3 comments on “The answer to Anti-English discrimination? – SUE!!!

  1. So under paragraph 10 they lost all their claims. It would have been better for them to have sued for victimisation rather than discrimination. Clearly the perceptions of the bank staff were racist and did not like the EDP standing up for English rights this is victimisation not harassment and not discrimination.

    Sadly they didn’t win because the claim was wrongly submitted the judge goose stepped over the issue.

    • I don’t suppose you would care to cite the legislation whereby a case for victimisation as distinct from discrimination could have been made?

      • Alan,

        The Equality Act 2010 replaced the Race Relations Act 1976 on 1st October 2010. This case was based upon the 1976 Act but nevertheless a Victimisation claim could have still been pursued.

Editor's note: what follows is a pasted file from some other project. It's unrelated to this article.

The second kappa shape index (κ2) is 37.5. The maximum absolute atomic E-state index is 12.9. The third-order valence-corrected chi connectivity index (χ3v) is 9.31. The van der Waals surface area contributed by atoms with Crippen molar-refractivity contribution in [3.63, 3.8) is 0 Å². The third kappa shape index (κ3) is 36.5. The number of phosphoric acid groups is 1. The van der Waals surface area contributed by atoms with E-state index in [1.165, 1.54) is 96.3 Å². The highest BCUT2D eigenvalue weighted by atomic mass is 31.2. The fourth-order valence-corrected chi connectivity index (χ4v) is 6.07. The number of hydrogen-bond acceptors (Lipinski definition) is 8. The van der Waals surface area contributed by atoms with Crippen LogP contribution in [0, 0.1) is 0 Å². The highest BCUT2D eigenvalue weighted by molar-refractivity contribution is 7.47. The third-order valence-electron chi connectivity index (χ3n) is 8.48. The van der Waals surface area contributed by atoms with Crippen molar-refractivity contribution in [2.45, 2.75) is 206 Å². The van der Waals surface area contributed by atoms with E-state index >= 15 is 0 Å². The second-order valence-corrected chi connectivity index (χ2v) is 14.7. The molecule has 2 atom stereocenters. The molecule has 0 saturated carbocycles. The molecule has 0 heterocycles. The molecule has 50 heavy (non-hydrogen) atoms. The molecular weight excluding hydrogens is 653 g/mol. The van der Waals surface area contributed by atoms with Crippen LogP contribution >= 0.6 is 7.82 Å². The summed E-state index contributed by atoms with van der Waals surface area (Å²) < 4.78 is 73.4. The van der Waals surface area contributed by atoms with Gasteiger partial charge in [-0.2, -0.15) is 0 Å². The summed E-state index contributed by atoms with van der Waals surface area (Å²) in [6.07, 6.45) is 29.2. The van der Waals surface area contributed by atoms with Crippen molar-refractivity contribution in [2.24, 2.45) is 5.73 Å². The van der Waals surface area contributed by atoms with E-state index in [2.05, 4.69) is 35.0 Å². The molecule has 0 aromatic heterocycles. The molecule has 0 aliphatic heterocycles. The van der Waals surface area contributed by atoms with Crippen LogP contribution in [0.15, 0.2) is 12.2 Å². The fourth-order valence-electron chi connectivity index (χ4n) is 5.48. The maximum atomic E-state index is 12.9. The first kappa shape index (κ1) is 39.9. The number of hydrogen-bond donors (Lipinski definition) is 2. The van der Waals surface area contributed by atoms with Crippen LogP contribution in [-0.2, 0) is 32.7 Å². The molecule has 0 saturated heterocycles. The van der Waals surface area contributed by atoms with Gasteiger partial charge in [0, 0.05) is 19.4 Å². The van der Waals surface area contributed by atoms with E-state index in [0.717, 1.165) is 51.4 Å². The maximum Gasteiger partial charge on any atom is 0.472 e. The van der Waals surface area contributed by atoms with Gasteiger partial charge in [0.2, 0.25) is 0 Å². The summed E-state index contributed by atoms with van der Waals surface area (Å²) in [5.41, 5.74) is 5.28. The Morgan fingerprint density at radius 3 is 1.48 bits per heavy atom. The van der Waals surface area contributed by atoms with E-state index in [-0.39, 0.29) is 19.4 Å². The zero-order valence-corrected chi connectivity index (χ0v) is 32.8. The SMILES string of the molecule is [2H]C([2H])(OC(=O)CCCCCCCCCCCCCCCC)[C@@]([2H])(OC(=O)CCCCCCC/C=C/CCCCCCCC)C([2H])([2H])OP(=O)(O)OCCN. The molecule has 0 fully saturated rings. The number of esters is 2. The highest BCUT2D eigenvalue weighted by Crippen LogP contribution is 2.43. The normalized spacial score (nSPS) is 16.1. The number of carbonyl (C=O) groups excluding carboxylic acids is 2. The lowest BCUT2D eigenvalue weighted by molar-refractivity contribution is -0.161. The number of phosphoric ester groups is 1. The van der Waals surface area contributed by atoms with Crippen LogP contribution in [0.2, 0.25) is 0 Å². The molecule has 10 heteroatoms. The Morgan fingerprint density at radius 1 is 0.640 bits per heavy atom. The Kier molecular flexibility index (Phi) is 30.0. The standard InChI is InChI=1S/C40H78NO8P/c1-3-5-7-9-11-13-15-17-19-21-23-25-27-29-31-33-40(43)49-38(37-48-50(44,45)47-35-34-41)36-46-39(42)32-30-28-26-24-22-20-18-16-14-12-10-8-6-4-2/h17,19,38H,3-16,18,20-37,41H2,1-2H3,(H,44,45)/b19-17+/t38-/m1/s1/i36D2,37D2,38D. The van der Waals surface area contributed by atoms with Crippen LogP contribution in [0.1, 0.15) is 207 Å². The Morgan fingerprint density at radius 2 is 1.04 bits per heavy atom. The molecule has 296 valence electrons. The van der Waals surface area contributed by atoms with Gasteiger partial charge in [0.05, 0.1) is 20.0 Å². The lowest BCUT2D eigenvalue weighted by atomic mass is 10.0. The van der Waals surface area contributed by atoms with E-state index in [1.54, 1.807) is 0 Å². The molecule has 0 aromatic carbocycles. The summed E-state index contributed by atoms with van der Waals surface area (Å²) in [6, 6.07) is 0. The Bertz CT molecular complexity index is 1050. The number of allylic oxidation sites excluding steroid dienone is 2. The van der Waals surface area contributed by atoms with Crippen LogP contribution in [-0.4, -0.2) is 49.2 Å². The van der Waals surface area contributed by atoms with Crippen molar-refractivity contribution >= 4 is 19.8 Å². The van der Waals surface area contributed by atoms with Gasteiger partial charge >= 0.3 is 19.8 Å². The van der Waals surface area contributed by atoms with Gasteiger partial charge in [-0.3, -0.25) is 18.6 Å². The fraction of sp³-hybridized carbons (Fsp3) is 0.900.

Under the new Act Victimisation is dealt with under Section 27, Direct Disrimination under Section 13.

        The reason why a victimisation claim could have been pursued was because the EDP were and still are doing what is known as a protected Act, and they have been denied service provision because they did and or doing a protected act. The protected Act being fighting anti-English discrimination.

        A discrimination claim on the other hand whether it be direct or indirect requires a comparator, and in this case the comparator would be Scottish, Welsh or Irish Nationalist Party trying to open a bank account. Had any of those been allowed to open a bank account at the same branch but not the EDP then that would be sufficient to prove direct racial discrimination.

        On the other hand harassment claims do not require a comparator but their explanation was enough to resist that part of the claim.

        I suggest you download the new Prohibited Conduct Questionnaire and the servicescode and employercode from the Equality and Human Rights wensite.

        The new Act makes it easier for English people to sue for racial discrimination.

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